Don’t think for one minute that this will stop the federal government and any number of ditzy (read: “east- and west-coast”) states from mandating even more “renewable” energy. But now at least there’s a stronger foundation for the necessary ridicule.
Last Wednesday, while lots of families were getting turkeys ready for the oven, the Obama Environmental Protection Agency served up a turkey of a different sort, to borrow Wisconsin Manufacturers and Commerce’s apt description.
The turkey in question is a new ozone regulation, ridiculously tightening the existing and fully adequate standard to one many areas of the U.S. won’t be able to meet without curtailing energy use and, especially, new growth of manufacturing businesses.
Some of the areas that can expect problems meeting the new standard are in eastern Wisconsin. The way it works is, if you aren’t in “attainment” of the federal ozone standard, no emissions can be added. Nothing new can get built unless something else shuts down: before a new manufacturing facility could be built, one with a higher emissions profile would have to cut back or close.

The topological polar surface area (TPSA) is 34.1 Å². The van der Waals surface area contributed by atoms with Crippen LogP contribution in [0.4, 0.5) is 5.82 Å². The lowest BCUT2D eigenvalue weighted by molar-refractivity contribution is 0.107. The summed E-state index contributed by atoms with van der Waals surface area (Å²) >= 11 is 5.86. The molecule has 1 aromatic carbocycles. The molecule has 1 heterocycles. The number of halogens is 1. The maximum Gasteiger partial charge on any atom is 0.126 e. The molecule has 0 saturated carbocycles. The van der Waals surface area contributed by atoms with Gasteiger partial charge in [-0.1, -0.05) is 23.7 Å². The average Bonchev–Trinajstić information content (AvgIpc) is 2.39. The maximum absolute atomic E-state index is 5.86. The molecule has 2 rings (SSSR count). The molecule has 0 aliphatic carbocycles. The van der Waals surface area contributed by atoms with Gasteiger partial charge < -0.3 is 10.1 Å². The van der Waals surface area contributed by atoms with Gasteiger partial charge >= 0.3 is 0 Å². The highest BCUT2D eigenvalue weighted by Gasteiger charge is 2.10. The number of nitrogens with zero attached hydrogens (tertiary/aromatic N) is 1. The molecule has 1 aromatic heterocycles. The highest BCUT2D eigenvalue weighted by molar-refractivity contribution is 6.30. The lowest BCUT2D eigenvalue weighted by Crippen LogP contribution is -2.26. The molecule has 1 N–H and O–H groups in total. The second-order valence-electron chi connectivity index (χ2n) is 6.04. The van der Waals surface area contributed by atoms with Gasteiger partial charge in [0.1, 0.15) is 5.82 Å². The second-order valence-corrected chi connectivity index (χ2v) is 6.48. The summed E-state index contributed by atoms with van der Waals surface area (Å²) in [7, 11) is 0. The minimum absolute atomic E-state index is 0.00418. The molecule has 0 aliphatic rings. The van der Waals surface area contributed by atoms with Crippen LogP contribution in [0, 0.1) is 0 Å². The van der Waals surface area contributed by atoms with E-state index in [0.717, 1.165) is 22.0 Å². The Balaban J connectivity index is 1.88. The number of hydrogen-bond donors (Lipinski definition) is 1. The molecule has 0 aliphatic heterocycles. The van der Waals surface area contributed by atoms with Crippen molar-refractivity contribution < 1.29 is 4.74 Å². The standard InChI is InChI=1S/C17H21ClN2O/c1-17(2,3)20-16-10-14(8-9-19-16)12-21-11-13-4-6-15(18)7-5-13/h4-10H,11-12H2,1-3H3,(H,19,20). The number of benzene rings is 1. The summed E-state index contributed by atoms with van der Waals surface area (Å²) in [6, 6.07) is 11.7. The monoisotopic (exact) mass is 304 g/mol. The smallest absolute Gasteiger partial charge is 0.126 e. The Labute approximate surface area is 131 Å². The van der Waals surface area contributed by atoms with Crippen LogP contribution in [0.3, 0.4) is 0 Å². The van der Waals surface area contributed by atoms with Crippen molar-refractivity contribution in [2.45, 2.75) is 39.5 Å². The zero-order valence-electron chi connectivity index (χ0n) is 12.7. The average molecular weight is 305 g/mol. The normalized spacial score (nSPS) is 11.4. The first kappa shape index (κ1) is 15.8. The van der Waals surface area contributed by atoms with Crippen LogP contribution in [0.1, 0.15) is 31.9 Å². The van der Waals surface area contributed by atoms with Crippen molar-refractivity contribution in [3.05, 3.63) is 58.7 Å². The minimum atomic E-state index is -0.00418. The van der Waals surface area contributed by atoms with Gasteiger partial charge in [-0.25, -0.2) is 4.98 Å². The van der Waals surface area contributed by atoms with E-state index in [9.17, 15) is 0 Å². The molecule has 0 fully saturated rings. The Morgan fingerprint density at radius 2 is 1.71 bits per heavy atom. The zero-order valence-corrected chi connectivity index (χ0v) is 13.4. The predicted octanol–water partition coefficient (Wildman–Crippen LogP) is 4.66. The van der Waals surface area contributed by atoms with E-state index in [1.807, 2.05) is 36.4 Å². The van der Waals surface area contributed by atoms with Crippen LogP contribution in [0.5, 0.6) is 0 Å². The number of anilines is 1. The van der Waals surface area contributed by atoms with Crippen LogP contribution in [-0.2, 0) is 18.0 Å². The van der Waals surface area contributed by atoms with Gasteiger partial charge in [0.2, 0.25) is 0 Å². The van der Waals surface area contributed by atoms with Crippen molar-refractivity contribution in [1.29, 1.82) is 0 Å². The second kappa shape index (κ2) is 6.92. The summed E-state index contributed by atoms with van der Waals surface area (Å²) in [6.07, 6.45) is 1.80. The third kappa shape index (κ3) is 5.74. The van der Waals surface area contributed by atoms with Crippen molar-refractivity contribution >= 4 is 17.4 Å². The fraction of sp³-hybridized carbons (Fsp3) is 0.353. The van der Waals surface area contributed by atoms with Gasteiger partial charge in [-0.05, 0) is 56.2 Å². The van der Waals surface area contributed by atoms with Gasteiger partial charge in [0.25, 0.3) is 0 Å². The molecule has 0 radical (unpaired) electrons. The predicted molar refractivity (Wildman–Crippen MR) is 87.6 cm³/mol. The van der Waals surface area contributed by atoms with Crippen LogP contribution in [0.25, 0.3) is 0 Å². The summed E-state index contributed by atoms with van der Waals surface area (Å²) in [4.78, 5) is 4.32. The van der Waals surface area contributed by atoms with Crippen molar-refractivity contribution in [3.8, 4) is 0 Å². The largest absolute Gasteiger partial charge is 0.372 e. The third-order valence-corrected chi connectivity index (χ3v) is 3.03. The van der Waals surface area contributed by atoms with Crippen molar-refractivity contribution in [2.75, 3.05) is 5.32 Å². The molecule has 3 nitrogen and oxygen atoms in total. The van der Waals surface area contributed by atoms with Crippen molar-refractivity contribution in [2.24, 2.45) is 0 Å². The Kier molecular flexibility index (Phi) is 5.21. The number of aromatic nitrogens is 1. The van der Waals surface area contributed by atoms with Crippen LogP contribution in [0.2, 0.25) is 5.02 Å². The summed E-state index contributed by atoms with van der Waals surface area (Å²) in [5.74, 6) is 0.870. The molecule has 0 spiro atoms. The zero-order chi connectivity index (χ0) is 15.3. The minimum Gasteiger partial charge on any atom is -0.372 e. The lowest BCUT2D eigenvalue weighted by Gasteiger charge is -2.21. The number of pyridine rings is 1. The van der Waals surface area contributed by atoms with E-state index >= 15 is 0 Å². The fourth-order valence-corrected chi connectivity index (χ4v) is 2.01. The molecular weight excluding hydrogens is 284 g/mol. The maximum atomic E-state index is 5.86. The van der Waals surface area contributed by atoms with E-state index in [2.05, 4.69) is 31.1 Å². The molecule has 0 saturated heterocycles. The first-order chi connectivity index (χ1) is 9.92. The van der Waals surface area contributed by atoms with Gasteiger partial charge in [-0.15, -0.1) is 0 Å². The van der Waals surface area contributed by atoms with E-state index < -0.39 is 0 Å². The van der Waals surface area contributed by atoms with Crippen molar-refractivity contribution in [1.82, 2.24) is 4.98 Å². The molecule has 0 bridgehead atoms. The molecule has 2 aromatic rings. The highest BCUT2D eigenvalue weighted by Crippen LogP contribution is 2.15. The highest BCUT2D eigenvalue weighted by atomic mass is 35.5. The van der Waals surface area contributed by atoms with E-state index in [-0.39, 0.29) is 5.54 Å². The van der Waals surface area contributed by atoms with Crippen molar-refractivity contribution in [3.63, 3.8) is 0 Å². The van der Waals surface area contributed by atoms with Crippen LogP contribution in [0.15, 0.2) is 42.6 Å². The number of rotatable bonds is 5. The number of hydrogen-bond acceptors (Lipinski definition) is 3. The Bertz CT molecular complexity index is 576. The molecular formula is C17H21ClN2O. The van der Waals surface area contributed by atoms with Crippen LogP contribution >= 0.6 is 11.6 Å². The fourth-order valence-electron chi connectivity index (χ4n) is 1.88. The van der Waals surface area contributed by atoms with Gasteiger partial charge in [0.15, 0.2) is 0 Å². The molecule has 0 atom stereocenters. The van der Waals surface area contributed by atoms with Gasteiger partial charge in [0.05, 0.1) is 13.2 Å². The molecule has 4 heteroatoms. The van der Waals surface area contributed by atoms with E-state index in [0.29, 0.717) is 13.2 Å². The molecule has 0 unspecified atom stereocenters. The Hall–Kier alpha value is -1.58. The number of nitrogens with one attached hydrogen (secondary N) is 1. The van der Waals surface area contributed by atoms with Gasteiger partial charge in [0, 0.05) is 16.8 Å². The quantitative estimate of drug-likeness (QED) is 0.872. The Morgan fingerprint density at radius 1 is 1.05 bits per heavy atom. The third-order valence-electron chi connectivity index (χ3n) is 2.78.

It’s been that way for years, but the existing standard is achievable—sorry—“attainable.”
Attainable, though, isn’t what seems to interest the current EPA crowd. What interests them seems to be how far they can go, messing with private business, limiting economic activities to those that suit their tastes, and restricting energy use.
It shouldn’t pass unnoticed that barely a month ago, WMC was warning about the costs to Wisconsin consumers from an entirely different Obama EPA regulation, the pending carbon dioxide emissions rule.
All of this is happening because the administration is conducting an ideological jihad against any activity that depends on reliable sources of energy. Let’s hope the new Congress has the fortitude to pull the EPA’s plug before it succeeds in pulling countless others.